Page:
Is QuickBooks the best software option for a small non-profit organization?

There are many considerations to think about when selecting an accounting software program.  One consideration that is rarely thought of is what could happen if the taxpayer’s tax return is selected for an IRS audit.  The IRS is now both equipping and training its auditors on a couple of the most commonly used software packages.  This may only be a start down a rocky road for the taxpayer.  The IRS has purchased licenses for software products and can accept backup files for “most accounting software programs that are used by small business customers.” (IRS website Q&A).

The majority of the attention on this new audit procedure has been focused on QuickBooks and PeachTree as they are the most common “off-the-shelf” accounting products used by small businesses.  And, we are seeing in several of the public tax forums discussions regarding IRS auditors requesting copies of backups for these products as a part of the audit.

You may ask a question like, “Why should I care if an IRS auditor wants a backup of my accounting software?”  You should care!  Tax practioners are concerned about the open access this gives an auditor to the organization’s information.  And, then there is the interpretation of what is contained therein.   Given a full backup of your accounting data, the IRS auditor would have open access to transactions from prior and subsequent years that are not within the scope of the audit.

With this new development, IRS has been very clear that financial accounting software files cannot be modified to delete activity for periods that are not currently under audit.   Remember Enron?    The big issues there really started with Destruction of Records.   The destroyed records were outside of the retention requirements, but had not been destroyed in a timely manner.   The destruction began when the organization was notified of an audit – a Big No-No.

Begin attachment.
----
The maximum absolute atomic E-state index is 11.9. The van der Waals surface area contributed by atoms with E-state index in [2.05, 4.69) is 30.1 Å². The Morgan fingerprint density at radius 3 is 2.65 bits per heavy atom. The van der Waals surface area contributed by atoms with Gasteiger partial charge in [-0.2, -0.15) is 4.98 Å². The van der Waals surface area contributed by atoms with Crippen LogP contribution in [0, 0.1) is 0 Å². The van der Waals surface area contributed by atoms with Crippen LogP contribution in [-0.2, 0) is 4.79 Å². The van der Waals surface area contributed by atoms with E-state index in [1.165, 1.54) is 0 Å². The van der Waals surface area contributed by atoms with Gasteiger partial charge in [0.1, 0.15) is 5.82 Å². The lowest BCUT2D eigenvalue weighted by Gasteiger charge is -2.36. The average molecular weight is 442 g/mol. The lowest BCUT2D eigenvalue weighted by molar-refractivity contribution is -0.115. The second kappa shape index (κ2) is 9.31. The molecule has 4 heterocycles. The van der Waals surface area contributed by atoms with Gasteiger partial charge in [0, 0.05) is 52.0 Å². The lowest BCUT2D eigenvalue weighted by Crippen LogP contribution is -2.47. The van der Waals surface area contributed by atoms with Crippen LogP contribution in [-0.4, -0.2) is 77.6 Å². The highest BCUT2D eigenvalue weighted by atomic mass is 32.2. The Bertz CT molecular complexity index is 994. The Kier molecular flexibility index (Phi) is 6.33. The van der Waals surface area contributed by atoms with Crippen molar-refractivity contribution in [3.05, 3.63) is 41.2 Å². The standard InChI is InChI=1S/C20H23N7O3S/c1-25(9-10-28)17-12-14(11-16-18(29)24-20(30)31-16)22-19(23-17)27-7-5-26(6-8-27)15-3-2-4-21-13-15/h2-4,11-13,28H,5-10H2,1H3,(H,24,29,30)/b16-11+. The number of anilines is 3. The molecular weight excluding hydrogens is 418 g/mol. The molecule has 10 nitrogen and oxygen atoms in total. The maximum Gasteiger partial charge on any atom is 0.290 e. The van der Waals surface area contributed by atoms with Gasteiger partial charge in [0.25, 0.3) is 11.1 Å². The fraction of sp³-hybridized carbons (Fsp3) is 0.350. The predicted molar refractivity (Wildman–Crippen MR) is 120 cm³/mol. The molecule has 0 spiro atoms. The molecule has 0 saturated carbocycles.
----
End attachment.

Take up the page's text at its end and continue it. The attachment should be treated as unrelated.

So, given this development, you cannot delete activity from subsequent periods so as to limit the auditor’s view into solely the records covered by their audit request areas.  The IRS position is that “…..the new or modified company file is not a copy of the books and records of original entry.  The altered electronic file would not meet the requirements of the Information Document Request.” (IRS website Q&A)

The typical small business owner, or nonprofit organization who considers a purchase of accounting software typically is looking only at whether or not the package they are considering can provide them with the internal reports the organization needs to run the business at hand.    But, as you can see, there are many more things to think about.    In the event of an IRS audit, it is important that you only provide appropriate responses to the questions that are raised.    But, given certain of the low-end accounting packages, you run the risk of opening yourself and your organization to the entire world of the IRS agent should you receive a request for a full copy of your accounting system.

There is lots to think about in your choice of an accounting system, but this is a new development that should definitely be factored in to your decision.     We all love technology, but sometimes it is a double-edged sword.

For information on accounting software options, and their impact on your organization, please feel free to contact Huckstep & Associates, LLC at (800) 269-6466.


Huckstep & Associates is proud to have customers throughout the central United States including Arkansas, Colorado, Michigan, Minnesota, Missouri, Nebraska, Oklahoma, Kansas, Texas and Wisconsin and specializes in accounting services, nonprofit fund accounting software, reporting and human resource management systems (HRMS).

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